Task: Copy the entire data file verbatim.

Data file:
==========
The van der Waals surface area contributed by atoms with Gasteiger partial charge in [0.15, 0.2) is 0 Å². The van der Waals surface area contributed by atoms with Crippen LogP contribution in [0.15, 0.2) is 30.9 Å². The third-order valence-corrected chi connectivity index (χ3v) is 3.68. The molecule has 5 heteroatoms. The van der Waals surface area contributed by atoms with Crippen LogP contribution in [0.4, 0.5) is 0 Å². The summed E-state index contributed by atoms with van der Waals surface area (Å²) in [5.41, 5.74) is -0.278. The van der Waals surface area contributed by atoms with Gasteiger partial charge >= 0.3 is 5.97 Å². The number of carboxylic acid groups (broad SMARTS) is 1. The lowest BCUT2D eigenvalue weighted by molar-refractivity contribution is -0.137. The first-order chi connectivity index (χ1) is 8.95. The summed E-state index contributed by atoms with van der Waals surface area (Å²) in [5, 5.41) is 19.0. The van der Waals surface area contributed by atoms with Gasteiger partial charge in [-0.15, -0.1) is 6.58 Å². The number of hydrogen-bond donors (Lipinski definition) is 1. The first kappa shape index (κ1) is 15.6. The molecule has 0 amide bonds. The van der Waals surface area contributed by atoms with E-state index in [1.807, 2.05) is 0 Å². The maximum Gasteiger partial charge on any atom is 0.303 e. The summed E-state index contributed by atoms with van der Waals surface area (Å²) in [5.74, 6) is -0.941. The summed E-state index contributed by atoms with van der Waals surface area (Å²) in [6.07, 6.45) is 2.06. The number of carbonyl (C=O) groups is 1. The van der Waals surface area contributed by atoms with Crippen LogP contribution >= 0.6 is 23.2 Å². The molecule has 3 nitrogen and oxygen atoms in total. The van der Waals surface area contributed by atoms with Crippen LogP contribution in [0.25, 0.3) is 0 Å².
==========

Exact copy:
The van der Waals surface area contributed by atoms with Gasteiger partial charge in [0.15, 0.2) is 0 Å². The van der Waals surface area contributed by atoms with Crippen LogP contribution in [0.15, 0.2) is 30.9 Å². The third-order valence-corrected chi connectivity index (χ3v) is 3.68. The molecule has 5 heteroatoms. The van der Waals surface area contributed by atoms with Crippen LogP contribution in [0.4, 0.5) is 0 Å². The summed E-state index contributed by atoms with van der Waals surface area (Å²) in [5.41, 5.74) is -0.278. The van der Waals surface area contributed by atoms with Gasteiger partial charge >= 0.3 is 5.97 Å². The number of carboxylic acid groups (broad SMARTS) is 1. The lowest BCUT2D eigenvalue weighted by molar-refractivity contribution is -0.137. The first-order chi connectivity index (χ1) is 8.95. The summed E-state index contributed by atoms with van der Waals surface area (Å²) in [5, 5.41) is 19.0. The van der Waals surface area contributed by atoms with Gasteiger partial charge in [-0.15, -0.1) is 6.58 Å². The number of hydrogen-bond donors (Lipinski definition) is 1. The first kappa shape index (κ1) is 15.6. The molecule has 0 amide bonds. The van der Waals surface area contributed by atoms with E-state index in [1.807, 2.05) is 0 Å². The maximum Gasteiger partial charge on any atom is 0.303 e. The summed E-state index contributed by atoms with van der Waals surface area (Å²) in [5.74, 6) is -0.941. The summed E-state index contributed by atoms with van der Waals surface area (Å²) in [6.07, 6.45) is 2.06. The number of carbonyl (C=O) groups is 1. The van der Waals surface area contributed by atoms with Crippen LogP contribution >= 0.6 is 23.2 Å². The molecule has 3 nitrogen and oxygen atoms in total. The van der Waals surface area contributed by atoms with Crippen LogP contribution in [0.25, 0.3) is 0 Å².